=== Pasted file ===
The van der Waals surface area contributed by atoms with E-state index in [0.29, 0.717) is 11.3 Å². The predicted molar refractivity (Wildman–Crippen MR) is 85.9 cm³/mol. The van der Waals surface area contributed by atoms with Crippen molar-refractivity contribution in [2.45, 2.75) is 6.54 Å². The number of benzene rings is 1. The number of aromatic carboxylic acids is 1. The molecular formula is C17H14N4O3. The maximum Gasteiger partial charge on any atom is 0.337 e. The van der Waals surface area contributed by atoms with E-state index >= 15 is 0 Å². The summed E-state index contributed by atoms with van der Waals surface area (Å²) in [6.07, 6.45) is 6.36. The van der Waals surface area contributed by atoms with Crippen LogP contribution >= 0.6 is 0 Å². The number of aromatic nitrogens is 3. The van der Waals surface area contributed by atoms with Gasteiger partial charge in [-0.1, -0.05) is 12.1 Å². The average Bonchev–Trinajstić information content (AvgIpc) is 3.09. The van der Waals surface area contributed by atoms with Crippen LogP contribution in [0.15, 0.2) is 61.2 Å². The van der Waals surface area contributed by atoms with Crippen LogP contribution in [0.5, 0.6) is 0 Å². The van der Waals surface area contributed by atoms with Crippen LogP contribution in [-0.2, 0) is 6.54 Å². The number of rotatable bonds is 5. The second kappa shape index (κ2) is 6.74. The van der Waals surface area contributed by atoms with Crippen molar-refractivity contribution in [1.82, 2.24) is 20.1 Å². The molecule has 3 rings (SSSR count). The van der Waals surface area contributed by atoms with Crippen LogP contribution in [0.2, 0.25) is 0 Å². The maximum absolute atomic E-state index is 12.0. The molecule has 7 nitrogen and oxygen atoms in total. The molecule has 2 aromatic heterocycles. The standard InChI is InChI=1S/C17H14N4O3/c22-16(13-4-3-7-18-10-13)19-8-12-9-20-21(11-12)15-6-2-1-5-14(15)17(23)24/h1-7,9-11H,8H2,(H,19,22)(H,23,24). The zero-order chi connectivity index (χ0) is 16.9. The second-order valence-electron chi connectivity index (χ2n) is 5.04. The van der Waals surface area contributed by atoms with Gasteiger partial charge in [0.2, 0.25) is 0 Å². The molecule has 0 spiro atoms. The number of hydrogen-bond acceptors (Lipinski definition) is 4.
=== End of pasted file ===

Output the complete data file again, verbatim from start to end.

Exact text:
The van der Waals surface area contributed by atoms with E-state index in [0.29, 0.717) is 11.3 Å². The predicted molar refractivity (Wildman–Crippen MR) is 85.9 cm³/mol. The van der Waals surface area contributed by atoms with Crippen molar-refractivity contribution in [2.45, 2.75) is 6.54 Å². The number of benzene rings is 1. The number of aromatic carboxylic acids is 1. The molecular formula is C17H14N4O3. The maximum Gasteiger partial charge on any atom is 0.337 e. The van der Waals surface area contributed by atoms with E-state index >= 15 is 0 Å². The summed E-state index contributed by atoms with van der Waals surface area (Å²) in [6.07, 6.45) is 6.36. The van der Waals surface area contributed by atoms with Crippen LogP contribution >= 0.6 is 0 Å². The number of aromatic nitrogens is 3. The van der Waals surface area contributed by atoms with Gasteiger partial charge in [-0.1, -0.05) is 12.1 Å². The average Bonchev–Trinajstić information content (AvgIpc) is 3.09. The van der Waals surface area contributed by atoms with Crippen LogP contribution in [0.15, 0.2) is 61.2 Å². The van der Waals surface area contributed by atoms with Crippen LogP contribution in [0.5, 0.6) is 0 Å². The van der Waals surface area contributed by atoms with Crippen LogP contribution in [-0.2, 0) is 6.54 Å². The number of rotatable bonds is 5. The second kappa shape index (κ2) is 6.74. The van der Waals surface area contributed by atoms with Crippen molar-refractivity contribution in [1.82, 2.24) is 20.1 Å². The molecule has 3 rings (SSSR count). The van der Waals surface area contributed by atoms with Crippen LogP contribution in [0.2, 0.25) is 0 Å². The maximum absolute atomic E-state index is 12.0. The molecule has 7 nitrogen and oxygen atoms in total. The molecule has 2 aromatic heterocycles. The standard InChI is InChI=1S/C17H14N4O3/c22-16(13-4-3-7-18-10-13)19-8-12-9-20-21(11-12)15-6-2-1-5-14(15)17(23)24/h1-7,9-11H,8H2,(H,19,22)(H,23,24). The zero-order chi connectivity index (χ0) is 16.9. The second-order valence-electron chi connectivity index (χ2n) is 5.04. The van der Waals surface area contributed by atoms with Gasteiger partial charge in [0.2, 0.25) is 0 Å². The molecule has 0 spiro atoms. The number of hydrogen-bond acceptors (Lipinski definition) is 4.